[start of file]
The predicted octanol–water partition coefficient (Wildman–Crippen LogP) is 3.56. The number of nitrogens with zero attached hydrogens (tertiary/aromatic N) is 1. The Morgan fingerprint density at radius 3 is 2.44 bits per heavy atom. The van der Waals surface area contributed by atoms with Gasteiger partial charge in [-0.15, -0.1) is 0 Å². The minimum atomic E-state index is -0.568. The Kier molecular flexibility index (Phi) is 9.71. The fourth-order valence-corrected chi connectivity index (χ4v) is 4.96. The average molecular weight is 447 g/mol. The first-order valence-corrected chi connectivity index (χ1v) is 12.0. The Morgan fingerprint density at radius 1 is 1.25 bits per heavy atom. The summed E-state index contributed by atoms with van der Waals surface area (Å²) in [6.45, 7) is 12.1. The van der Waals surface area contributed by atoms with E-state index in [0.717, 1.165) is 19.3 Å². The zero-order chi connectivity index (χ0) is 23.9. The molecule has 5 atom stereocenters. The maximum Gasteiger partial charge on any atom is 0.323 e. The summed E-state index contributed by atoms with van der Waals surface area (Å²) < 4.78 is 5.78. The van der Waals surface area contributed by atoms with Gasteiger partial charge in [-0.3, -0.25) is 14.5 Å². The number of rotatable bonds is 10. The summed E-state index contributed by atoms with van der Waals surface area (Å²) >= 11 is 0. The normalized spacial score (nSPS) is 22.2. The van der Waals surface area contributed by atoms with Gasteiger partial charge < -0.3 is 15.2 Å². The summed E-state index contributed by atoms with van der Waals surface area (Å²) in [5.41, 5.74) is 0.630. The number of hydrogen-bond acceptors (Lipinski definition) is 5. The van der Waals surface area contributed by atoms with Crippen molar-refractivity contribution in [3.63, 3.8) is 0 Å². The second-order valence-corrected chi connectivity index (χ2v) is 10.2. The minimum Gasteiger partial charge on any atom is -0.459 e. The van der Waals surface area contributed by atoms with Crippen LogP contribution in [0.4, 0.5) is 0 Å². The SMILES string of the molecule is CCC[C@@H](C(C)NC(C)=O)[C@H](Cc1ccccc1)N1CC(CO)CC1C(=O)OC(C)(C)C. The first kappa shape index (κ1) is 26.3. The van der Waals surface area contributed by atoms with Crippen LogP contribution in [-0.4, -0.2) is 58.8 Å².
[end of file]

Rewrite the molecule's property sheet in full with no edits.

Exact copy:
The predicted octanol–water partition coefficient (Wildman–Crippen LogP) is 3.56. The number of nitrogens with zero attached hydrogens (tertiary/aromatic N) is 1. The Morgan fingerprint density at radius 3 is 2.44 bits per heavy atom. The van der Waals surface area contributed by atoms with Gasteiger partial charge in [-0.15, -0.1) is 0 Å². The minimum atomic E-state index is -0.568. The Kier molecular flexibility index (Phi) is 9.71. The fourth-order valence-corrected chi connectivity index (χ4v) is 4.96. The average molecular weight is 447 g/mol. The first-order valence-corrected chi connectivity index (χ1v) is 12.0. The Morgan fingerprint density at radius 1 is 1.25 bits per heavy atom. The summed E-state index contributed by atoms with van der Waals surface area (Å²) in [6.45, 7) is 12.1. The van der Waals surface area contributed by atoms with E-state index in [0.717, 1.165) is 19.3 Å². The zero-order chi connectivity index (χ0) is 23.9. The molecule has 5 atom stereocenters. The maximum Gasteiger partial charge on any atom is 0.323 e. The summed E-state index contributed by atoms with van der Waals surface area (Å²) < 4.78 is 5.78. The van der Waals surface area contributed by atoms with Gasteiger partial charge in [-0.3, -0.25) is 14.5 Å². The number of rotatable bonds is 10. The summed E-state index contributed by atoms with van der Waals surface area (Å²) >= 11 is 0. The normalized spacial score (nSPS) is 22.2. The van der Waals surface area contributed by atoms with Gasteiger partial charge < -0.3 is 15.2 Å². The summed E-state index contributed by atoms with van der Waals surface area (Å²) in [5.41, 5.74) is 0.630. The number of hydrogen-bond acceptors (Lipinski definition) is 5. The van der Waals surface area contributed by atoms with Crippen molar-refractivity contribution in [3.63, 3.8) is 0 Å². The second-order valence-corrected chi connectivity index (χ2v) is 10.2. The minimum Gasteiger partial charge on any atom is -0.459 e. The van der Waals surface area contributed by atoms with Crippen LogP contribution in [0.4, 0.5) is 0 Å². The SMILES string of the molecule is CCC[C@@H](C(C)NC(C)=O)[C@H](Cc1ccccc1)N1CC(CO)CC1C(=O)OC(C)(C)C. The first kappa shape index (κ1) is 26.3. The van der Waals surface area contributed by atoms with Crippen LogP contribution in [-0.4, -0.2) is 58.8 Å².